The increasingly common practice of “sexting” could be considered a crime in Canada if the people depicted in the content are minors.
Some studies have found approximately 20 per cent of Canadian teens have sent nude or partially nude photos or video of themselves electronically, and if they’re under 18, that sexual content fits the legal definition of child pornography.
But it can still be legal, under one exception established in a 2001 Supreme Court of Canada decision. The “personal use” rule allows two youths to consensually record sexual activity as long as the content is kept private. It’s still technically child pornography, but it’s not illegal to possess.
When it goes beyond “personal,” it becomes a problem.
In some cases, teens in Canada faced child pornography charges for sharing risqué content they’ve received among their friends.
Others have posted the material online, either on social media, a plethora of “revenge porn” websites or even sent it directly to the sender’s friends, family, and co-workers after ugly breakups.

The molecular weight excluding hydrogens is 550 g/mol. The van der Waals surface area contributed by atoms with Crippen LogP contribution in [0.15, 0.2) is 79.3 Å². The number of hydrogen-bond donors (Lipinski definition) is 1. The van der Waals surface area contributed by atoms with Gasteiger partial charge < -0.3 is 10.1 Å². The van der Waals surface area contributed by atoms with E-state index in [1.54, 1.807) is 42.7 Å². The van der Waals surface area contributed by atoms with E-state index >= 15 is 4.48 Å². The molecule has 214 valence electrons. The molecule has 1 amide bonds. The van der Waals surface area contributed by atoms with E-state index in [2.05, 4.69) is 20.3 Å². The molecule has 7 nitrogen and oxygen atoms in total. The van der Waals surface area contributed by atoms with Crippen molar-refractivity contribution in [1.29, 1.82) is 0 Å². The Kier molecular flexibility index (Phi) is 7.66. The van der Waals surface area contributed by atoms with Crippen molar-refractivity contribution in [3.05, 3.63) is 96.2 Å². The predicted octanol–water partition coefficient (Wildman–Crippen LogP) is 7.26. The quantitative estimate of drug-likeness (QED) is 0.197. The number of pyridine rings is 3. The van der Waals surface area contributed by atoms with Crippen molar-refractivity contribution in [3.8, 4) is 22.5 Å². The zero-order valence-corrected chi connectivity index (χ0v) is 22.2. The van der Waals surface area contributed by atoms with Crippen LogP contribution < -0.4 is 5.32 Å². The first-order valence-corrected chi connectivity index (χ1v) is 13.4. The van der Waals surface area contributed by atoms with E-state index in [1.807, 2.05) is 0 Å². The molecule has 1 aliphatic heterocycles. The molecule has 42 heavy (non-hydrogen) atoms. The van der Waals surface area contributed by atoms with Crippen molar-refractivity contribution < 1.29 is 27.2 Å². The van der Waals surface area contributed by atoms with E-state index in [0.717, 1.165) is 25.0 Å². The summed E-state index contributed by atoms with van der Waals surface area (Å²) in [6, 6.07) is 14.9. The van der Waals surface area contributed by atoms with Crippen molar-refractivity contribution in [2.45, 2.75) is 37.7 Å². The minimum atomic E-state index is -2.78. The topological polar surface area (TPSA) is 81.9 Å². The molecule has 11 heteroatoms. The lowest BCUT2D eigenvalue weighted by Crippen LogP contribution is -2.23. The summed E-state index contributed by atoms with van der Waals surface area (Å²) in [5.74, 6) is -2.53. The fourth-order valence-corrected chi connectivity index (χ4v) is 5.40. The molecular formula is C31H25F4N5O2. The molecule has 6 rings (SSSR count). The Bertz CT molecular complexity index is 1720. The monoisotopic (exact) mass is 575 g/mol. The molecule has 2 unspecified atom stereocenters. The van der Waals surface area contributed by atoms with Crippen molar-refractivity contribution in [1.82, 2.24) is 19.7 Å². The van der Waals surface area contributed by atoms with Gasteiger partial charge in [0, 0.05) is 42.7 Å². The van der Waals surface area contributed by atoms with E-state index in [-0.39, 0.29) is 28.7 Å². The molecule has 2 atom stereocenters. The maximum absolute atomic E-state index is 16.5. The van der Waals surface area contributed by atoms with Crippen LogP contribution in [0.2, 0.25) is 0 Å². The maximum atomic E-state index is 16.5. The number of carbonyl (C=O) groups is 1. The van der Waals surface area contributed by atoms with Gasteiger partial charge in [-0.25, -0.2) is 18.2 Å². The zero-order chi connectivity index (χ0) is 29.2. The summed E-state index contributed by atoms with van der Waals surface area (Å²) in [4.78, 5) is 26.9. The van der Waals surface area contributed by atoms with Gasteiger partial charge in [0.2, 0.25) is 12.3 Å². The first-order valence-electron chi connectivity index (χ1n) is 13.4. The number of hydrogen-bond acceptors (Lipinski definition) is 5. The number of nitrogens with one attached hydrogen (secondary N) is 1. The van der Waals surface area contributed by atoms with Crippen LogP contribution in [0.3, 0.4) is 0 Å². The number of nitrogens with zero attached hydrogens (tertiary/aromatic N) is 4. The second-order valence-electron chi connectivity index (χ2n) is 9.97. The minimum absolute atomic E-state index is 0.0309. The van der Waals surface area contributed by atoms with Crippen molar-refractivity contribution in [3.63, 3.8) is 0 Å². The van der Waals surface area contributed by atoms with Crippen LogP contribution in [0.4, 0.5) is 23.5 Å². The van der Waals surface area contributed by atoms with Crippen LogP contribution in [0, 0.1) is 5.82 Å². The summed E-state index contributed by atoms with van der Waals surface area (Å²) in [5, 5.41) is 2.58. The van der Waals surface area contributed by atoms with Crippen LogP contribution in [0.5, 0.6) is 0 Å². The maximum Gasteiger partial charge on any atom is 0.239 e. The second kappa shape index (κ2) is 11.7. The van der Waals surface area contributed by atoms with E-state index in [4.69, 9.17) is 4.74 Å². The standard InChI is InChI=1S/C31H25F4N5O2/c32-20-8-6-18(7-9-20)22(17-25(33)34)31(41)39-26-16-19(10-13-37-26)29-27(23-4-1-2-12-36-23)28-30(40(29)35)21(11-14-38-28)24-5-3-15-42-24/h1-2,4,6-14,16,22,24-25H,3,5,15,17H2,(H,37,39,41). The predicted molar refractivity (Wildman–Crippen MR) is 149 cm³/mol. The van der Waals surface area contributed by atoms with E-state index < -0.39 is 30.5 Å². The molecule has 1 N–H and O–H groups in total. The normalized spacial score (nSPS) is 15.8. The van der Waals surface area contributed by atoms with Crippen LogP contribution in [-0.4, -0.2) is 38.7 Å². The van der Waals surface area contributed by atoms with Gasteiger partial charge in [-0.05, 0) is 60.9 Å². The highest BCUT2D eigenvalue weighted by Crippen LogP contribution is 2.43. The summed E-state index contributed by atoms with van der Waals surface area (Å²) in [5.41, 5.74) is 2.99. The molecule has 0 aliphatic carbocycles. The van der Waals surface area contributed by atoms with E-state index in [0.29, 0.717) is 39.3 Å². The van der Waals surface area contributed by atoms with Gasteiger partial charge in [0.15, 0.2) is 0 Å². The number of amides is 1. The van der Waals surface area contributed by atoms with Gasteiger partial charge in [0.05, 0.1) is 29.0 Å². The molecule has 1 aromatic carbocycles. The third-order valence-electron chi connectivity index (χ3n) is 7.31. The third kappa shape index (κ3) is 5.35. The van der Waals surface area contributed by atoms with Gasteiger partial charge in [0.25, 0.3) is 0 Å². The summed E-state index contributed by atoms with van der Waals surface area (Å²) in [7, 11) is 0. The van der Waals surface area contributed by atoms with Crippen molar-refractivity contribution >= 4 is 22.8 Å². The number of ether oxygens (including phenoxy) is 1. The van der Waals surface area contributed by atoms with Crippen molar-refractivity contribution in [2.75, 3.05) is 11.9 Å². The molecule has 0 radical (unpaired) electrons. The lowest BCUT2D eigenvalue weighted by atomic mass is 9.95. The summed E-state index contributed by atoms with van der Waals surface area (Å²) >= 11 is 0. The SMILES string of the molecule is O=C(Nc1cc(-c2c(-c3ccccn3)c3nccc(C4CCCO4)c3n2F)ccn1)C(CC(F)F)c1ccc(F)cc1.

That non-consensual distribution, whether malicious or not, takes the material beyond the realm of personal use and into criminal territory.
The rules for adults are different, in that there are no rules. As long as the people depicted in “sexts” are over 18, it’s perfectly legal to create and share. Under current law, there’s even little legal recourse against people who distribute maliciously, although that may be changing: a 2013 government report recommended changes to the Criminal Code when it comes to non-consensual distribution of intimate material.
CCSO Cybercrime Working Group report on Cyberbullying and the Non-consensual Distribution of Intimate Images: http://www.justice.gc.ca/eng/rp-pr/other-autre/cndii-cdncii/index.html